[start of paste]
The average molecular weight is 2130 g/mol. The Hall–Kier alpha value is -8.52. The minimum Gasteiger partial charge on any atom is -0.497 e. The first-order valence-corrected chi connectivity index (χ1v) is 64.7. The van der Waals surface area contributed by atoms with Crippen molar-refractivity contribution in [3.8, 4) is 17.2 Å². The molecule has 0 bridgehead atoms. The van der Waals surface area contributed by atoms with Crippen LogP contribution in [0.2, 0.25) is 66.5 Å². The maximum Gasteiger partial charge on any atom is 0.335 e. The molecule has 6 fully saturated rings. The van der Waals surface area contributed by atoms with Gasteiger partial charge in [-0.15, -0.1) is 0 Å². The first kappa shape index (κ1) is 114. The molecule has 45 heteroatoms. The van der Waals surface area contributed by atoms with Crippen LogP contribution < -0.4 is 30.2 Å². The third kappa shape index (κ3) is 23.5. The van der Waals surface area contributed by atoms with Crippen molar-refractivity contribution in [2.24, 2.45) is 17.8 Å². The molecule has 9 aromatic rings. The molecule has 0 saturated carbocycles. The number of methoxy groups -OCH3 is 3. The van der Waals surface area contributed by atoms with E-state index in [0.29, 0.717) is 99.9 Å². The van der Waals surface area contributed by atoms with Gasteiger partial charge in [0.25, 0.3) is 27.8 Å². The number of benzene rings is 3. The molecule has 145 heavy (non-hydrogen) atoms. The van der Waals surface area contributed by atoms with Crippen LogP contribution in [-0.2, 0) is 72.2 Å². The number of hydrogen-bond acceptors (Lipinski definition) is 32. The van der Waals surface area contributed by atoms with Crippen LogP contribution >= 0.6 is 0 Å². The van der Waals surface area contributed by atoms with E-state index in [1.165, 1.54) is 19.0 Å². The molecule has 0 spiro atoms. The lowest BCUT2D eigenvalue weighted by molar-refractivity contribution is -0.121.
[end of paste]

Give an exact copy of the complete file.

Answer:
The average molecular weight is 2130 g/mol. The Hall–Kier alpha value is -8.52. The minimum Gasteiger partial charge on any atom is -0.497 e. The first-order valence-corrected chi connectivity index (χ1v) is 64.7. The van der Waals surface area contributed by atoms with Crippen molar-refractivity contribution in [3.8, 4) is 17.2 Å². The molecule has 0 bridgehead atoms. The van der Waals surface area contributed by atoms with Crippen LogP contribution in [0.2, 0.25) is 66.5 Å². The maximum Gasteiger partial charge on any atom is 0.335 e. The molecule has 6 fully saturated rings. The van der Waals surface area contributed by atoms with Gasteiger partial charge in [-0.15, -0.1) is 0 Å². The first kappa shape index (κ1) is 114. The molecule has 45 heteroatoms. The van der Waals surface area contributed by atoms with Crippen LogP contribution < -0.4 is 30.2 Å². The third kappa shape index (κ3) is 23.5. The van der Waals surface area contributed by atoms with Crippen molar-refractivity contribution in [2.24, 2.45) is 17.8 Å². The molecule has 9 aromatic rings. The molecule has 0 saturated carbocycles. The number of methoxy groups -OCH3 is 3. The van der Waals surface area contributed by atoms with E-state index in [0.29, 0.717) is 99.9 Å². The van der Waals surface area contributed by atoms with Gasteiger partial charge in [0.25, 0.3) is 27.8 Å². The number of benzene rings is 3. The molecule has 145 heavy (non-hydrogen) atoms. The van der Waals surface area contributed by atoms with Crippen LogP contribution in [-0.2, 0) is 72.2 Å². The number of hydrogen-bond acceptors (Lipinski definition) is 32. The van der Waals surface area contributed by atoms with Crippen LogP contribution >= 0.6 is 0 Å². The van der Waals surface area contributed by atoms with E-state index in [1.165, 1.54) is 19.0 Å². The molecule has 0 spiro atoms. The lowest BCUT2D eigenvalue weighted by molar-refractivity contribution is -0.121.